Finally, we will filter out all measurements which were not measured for either ethanol (CCO) or isopropanol (CC(C)O):

[9]:

data_set.filter_by_smiles("CCO", "CC(C)O")
print(f"There are now {len(data_set)} properties after filtering")

There are now 2 properties after filtering


We will convert the filtered data to a pandas DataFrame to more easily visualize the final data set:

[10]:

pandas_data_set = data_set.to_pandas()
pandas_data_set[
["Temperature", "Pressure", "Component 1", "Density Value", "Source"]

[10]:

Temperature Pressure Component 1 Density Value Source
0 298.15 K 101.325 kPa CC(C)O 782.7 kg / m ** 3 10.1016/j.fluid.2013.10.034
1 298.15 K 101.325 kPa CCO 785.07 kg / m ** 3 10.1021/je1013476

Through filtering, we have now cut down from over 250 property measurements down to just 2. There are many more possible filters which can be applied. All of these and more information about the data set object can be found in the PhysicalPropertyDataSet (from which the ThermoMLDataSet class inherits) API documentation.

For the final part of this tutorial, we will be supplementing our newly filtered data set with some enthalpy of vaporization ($$\Delta H_{v}$$) measurements sourced directly from the literature (as opposed to from the ThermoML archive).

We will be sourcing values of the $$\Delta H_{v}$$ of ethanol and isopropanol, summarised in the table below, from the Enthalpies of vaporization of some aliphatic alcohols publication:

Compound

Temperature / $$K$$

$$\Delta H_{v}$$ / $$kJ mol^{-1}$$

$$\delta \Delta H_{v}$$ / $$kJ mol^{-1}$$

Ethanol

298.15

42.26

0.02

Isopropanol

298.15

45.34

0.02

In order to create a new $$\Delta H_{v}$$ measurements, we will first define the state (namely temperature and pressure) that the measurements were recorded at:

[11]:

from propertyestimator.thermodynamics import ThermodynamicState

thermodynamic_state = ThermodynamicState(
temperature=298.15 * unit.kelvin, pressure=1.0 * unit.atmosphere
)


the substances that the measurements were recorded for:

[12]:

from propertyestimator.substances import Substance

ethanol = Substance.from_components("CCO")
isopropanol = Substance.from_components("CC(C)O")


and the source of this measurement (defined as the DOI of the publication):

[13]:

from propertyestimator.datasets import MeasurementSource

source = MeasurementSource(doi="10.1016/S0021-9614(71)80108-8")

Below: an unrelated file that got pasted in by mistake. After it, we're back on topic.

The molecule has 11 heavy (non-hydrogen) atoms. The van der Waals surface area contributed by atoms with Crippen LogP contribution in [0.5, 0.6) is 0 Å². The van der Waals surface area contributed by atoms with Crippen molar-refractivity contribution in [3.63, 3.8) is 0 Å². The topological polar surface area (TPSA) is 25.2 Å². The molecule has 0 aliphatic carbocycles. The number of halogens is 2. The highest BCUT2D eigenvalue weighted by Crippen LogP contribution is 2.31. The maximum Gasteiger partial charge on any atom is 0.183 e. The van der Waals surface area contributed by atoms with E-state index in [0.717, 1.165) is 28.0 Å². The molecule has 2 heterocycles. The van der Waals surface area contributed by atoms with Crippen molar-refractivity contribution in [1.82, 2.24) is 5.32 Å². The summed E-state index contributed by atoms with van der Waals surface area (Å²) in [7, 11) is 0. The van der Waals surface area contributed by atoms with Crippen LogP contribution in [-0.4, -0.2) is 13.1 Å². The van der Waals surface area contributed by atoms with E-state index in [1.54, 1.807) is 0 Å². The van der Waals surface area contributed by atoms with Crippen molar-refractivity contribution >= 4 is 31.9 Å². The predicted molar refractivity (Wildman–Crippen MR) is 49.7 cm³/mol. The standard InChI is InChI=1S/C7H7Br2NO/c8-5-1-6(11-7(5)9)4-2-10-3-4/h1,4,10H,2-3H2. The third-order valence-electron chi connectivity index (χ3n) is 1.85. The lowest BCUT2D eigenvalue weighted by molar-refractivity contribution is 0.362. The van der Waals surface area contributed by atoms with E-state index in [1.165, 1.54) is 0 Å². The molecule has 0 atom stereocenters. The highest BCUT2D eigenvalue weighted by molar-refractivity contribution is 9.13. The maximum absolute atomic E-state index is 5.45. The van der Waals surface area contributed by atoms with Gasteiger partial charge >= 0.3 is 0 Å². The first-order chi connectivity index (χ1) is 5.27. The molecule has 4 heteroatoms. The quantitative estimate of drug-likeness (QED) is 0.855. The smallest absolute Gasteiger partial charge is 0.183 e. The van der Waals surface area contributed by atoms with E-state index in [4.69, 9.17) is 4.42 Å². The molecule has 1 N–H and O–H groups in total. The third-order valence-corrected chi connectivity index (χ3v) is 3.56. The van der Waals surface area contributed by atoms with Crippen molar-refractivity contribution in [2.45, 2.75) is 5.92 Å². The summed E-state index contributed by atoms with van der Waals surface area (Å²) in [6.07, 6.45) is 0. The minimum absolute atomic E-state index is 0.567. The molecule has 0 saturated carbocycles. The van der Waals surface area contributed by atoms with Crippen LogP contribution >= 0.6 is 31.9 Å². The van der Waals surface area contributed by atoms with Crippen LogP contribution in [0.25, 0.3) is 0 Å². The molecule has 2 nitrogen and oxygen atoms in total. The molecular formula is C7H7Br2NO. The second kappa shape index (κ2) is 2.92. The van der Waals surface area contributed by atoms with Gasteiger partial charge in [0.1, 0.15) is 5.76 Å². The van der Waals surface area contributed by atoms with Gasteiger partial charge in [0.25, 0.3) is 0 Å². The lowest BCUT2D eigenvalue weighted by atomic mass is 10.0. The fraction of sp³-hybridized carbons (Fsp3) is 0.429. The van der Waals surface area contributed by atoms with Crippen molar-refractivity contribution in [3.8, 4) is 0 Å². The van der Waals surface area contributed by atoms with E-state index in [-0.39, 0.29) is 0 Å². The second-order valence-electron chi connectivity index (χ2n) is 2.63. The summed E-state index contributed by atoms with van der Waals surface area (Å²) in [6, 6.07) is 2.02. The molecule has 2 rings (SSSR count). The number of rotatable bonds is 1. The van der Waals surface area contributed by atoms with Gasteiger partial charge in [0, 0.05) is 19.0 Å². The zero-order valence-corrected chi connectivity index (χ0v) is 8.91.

We will combine this information with the values of the measurements to create an object which encodes each of the $$\Delta H_{v}$$ measurements

[14]:

from propertyestimator.datasets import PropertyPhase
from propertyestimator.properties import EnthalpyOfVaporization

ethanol_hvap = EnthalpyOfVaporization(
thermodynamic_state=thermodynamic_state,
phase=PropertyPhase.Liquid,
substance=ethanol,
value=42.26*unit.kilojoule / unit.mole,
uncertainty=0.02*unit.kilojoule / unit.mole,
source=source
)
isopropanol_hvap = EnthalpyOfVaporization(
thermodynamic_state=thermodynamic_state,
phase=PropertyPhase.Liquid,
substance=isopropanol,
value=45.34*unit.kilojoule / unit.mole,
uncertainty=0.02*unit.kilojoule / unit.mole,
source=source
)


These properties can then be added to our data set:

[15]:

data_set.add_properties(ethanol_hvap, isopropanol_hvap)


If we print the data set again using pandas we should see that our new measurements have been added:

[16]:

pandas_data_set = data_set.to_pandas()
pandas_data_set[
["Temperature",
"Pressure",
"Component 1",
"Density Value",
"EnthalpyOfVaporization Value",
"Source"
]

[16]:

Temperature Pressure Component 1 Density Value EnthalpyOfVaporization Value Source
0 298.15 K 101.325 kPa CC(C)O 782.7 kg / m ** 3 NaN 10.1016/j.fluid.2013.10.034
1 298.15 K 101.325 kPa CC(C)O NaN 0.0 kJ / mol 10.1016/S0021-9614(71)80108-8
2 298.15 K 101.325 kPa CCO 785.07 kg / m ** 3 NaN 10.1021/je1013476
3 298.15 K 101.325 kPa CCO NaN 0.0 kJ / mol 10.1016/S0021-9614(71)80108-8

and that concludes the first tutorial. In the next tutorial we will be …